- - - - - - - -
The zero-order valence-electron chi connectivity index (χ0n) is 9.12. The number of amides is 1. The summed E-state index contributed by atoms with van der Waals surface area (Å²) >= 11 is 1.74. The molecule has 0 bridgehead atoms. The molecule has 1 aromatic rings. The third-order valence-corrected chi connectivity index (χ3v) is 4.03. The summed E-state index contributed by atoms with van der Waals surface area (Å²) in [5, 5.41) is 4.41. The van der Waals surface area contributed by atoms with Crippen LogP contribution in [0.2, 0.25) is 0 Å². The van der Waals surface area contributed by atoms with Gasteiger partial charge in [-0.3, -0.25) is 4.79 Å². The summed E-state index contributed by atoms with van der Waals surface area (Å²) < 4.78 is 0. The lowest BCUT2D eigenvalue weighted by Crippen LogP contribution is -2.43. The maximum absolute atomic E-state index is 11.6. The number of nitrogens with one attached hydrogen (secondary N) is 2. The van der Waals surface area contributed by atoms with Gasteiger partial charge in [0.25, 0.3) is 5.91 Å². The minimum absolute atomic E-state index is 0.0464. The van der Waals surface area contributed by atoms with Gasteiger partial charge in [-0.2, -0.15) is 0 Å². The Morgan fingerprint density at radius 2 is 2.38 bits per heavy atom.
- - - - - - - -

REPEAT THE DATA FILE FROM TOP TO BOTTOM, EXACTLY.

The zero-order valence-electron chi connectivity index (χ0n) is 9.12. The number of amides is 1. The summed E-state index contributed by atoms with van der Waals surface area (Å²) >= 11 is 1.74. The molecule has 0 bridgehead atoms. The molecule has 1 aromatic rings. The third-order valence-corrected chi connectivity index (χ3v) is 4.03. The summed E-state index contributed by atoms with van der Waals surface area (Å²) in [5, 5.41) is 4.41. The van der Waals surface area contributed by atoms with Crippen LogP contribution in [0.2, 0.25) is 0 Å². The van der Waals surface area contributed by atoms with Gasteiger partial charge in [-0.3, -0.25) is 4.79 Å². The summed E-state index contributed by atoms with van der Waals surface area (Å²) < 4.78 is 0. The lowest BCUT2D eigenvalue weighted by Crippen LogP contribution is -2.43. The maximum absolute atomic E-state index is 11.6. The number of nitrogens with one attached hydrogen (secondary N) is 2. The van der Waals surface area contributed by atoms with Gasteiger partial charge in [0.25, 0.3) is 5.91 Å². The minimum absolute atomic E-state index is 0.0464. The van der Waals surface area contributed by atoms with Gasteiger partial charge in [-0.2, -0.15) is 0 Å². The Morgan fingerprint density at radius 2 is 2.38 bits per heavy atom.